The court begins by dispensing with the government’s claim that presidential action taken pursuant to § 1182(f) is committed to his discretion and not subject to judicial review. This argument fails as the Supreme Court reached the merits of a challenge to the president’s use of § 1182(f) in a previous case, Sale v. Haitian Ctrs. Council. Turning to the claims, Judge Chuang notes that the plaintiffs’ theory is unpersuasive for two reasons. First, § 1182(f) specifically authorizes the president to “impose on the entry of aliens any restrictions he may deem to be appropriate,” allowing precisely the kinds of additional criteria presented in EO-3. Second, while EO-3 and the Visa Waiver Program address “similar problems” they are not directed at the same countries or classes of aliens. Thus EO-3 did not “legislate[] changes to the INA in contravention of Congressional intent.”

Lastly, the plaintiffs allege that the sheer magnitude of EO-3, banning upwards of 150 million nationals from entry, must exceed Congress’s intended delegation of power to the president. The court recognizes that EO-3 does not comport with historical examples in which the president used § 1182(f) to ban entry based on nationality (responding to the Iranian hostage crisis and the Cuban government’s decision to cancel a migration agreement in 1986). And if ever there were a § 1182(f) order, “past or present, that exceeds the authority of that statute, it would be this one.” But the court could find no “clear limit” on the president’s § 1182(f) authority other than § 1152(a). The president has “sweeping proclamation power” that Judge Chuang believes must have some upper limit, but whatever that limit is, it has not been crossed here with respect to nonimmigrant visas.

Finding that the plaintiffs have failed to show their likelihood of success with respect to EO-3 covered nonimmigrants seeking entry on purely statutory grounds, the court determines that it must consider the plaintiffs’ constitutional claims.

Constitutional Claims’ Likelihood of Success on the Merits

Because the statutory claims could not completely support the plaintiff’s requested relief, Judge Chuang moved on to the Constitutional analysis. The court first evaluated EO-3 under the standard set forth for evaluating visa denial motives in Kleindienst v. Mandel. Under Mandel, courts review a claim that a visa denial violated constitutional rights first only to determine whether there was a “facially legitimate and bona fide” reason for the denial. If there is, the denial is lawful. But, if the stated reason is not valid or if there is a “particularized showing of bad faith,” the court will “look behind” the stated reason to determine if the true purpose is constitutional.

As employed here, the analysis was largely an extension of the same one the court performed in March when reviewing President Trump’s revised travel ban. There, Judge Chuang said that the government’s rationale provided was not “bona fide” and was instead likely a bad-faith pretext for the president’s true motivation of anti-Muslim bias. The court concluded this by relying on several public statements the president had made about Muslims, including his initial call for a ban on Muslims entering the country. Judge Chuang reasoned that bad faith could still plausibly be found since EO-3 comes out of this history of bad faith.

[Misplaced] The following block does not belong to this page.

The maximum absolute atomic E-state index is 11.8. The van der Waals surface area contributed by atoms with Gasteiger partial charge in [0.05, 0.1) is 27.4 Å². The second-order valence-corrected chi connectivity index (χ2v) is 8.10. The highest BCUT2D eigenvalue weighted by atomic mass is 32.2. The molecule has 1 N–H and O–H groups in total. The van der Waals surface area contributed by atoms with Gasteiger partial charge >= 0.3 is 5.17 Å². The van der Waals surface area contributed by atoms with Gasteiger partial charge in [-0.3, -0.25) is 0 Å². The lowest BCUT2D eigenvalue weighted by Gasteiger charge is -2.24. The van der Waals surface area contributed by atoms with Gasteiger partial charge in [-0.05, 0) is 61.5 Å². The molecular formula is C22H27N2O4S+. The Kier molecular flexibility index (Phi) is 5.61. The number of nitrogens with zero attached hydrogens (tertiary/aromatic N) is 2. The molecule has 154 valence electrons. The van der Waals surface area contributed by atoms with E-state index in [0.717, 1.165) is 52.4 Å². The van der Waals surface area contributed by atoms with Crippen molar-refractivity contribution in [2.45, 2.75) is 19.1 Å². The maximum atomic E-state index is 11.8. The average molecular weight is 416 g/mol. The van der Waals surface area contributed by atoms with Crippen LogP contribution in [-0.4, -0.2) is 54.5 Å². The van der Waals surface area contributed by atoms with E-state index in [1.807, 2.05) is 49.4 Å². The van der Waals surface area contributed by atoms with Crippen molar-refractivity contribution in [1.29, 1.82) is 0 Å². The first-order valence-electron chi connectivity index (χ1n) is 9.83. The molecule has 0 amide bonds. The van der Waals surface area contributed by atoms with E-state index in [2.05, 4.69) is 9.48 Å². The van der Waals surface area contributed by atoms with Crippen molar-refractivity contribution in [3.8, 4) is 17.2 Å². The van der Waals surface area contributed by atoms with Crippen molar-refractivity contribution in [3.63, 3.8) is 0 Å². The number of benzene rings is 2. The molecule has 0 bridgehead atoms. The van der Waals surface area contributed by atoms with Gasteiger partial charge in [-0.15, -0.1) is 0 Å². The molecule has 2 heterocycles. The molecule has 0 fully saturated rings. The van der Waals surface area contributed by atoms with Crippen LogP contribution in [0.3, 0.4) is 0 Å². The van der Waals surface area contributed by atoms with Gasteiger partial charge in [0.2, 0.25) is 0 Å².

Given that the stated motivation appeared to not be “bona fide,” the court looked to determine if the purpose violated the establishment clause. To judge a facially neutral statute against an establishment clause challenge, Judge Chuang used the test set out in Lemon v. Kurtzman:an act will only withstand the challenge if (1) it has a primarily secular purpose, (2) “its principal or primary effect must be one that neither advances nor inhibits religion,” and (3) it must not “foster ‘an excessive government entanglement with religion.’” Here, Judge Chuang again leaned on his analysis of the second executive order. In March, Judge Chuang ruled that the first and second executive orders would likely fail the first prong of the Lemon test because of President Trump’s many public statements suggesting anti-Muslim motivations. Because Judge Chuang viewed EO-3 “in [the] shadow” of EO-1 and EO-2, the government had “not only to persuasively present a primary nonreligious effect, but also to disassociate the [government action] from its previous religious effect.”

The primary indicators the government could use to suggest EO-3 had a secular purpose was its inclusion of North Korea and Venezuela and the review process undertaken by DHS to produce the new policy. Judge Chuang was not moved, writing that the Venezuela and North Korea restrictions had “little practical consequence,” because the Venezuela restrictions only affect government officials and the North Korea restrictions affect fewer than 100 people. The DHS review was also insufficient, as Judge Chuang suspected the administration did not perform its review in earnest. He pointed to statements from the president predicting the review would result in a “very, very strict ban,” suggesting the review had a preordained result. Judge Chuang saw a similar indication from the fact that the second executive order that initiated the review instructed the Secretary of Homeland Security to “submit to the President a list of countries recommended for inclusion in a Presidential proclamation that would prohibit the entry of appropriate categories of foreign nationals.” This wording did not allow the Secretary of Homeland Security to recommend that no nationality-based ban was necessary at all.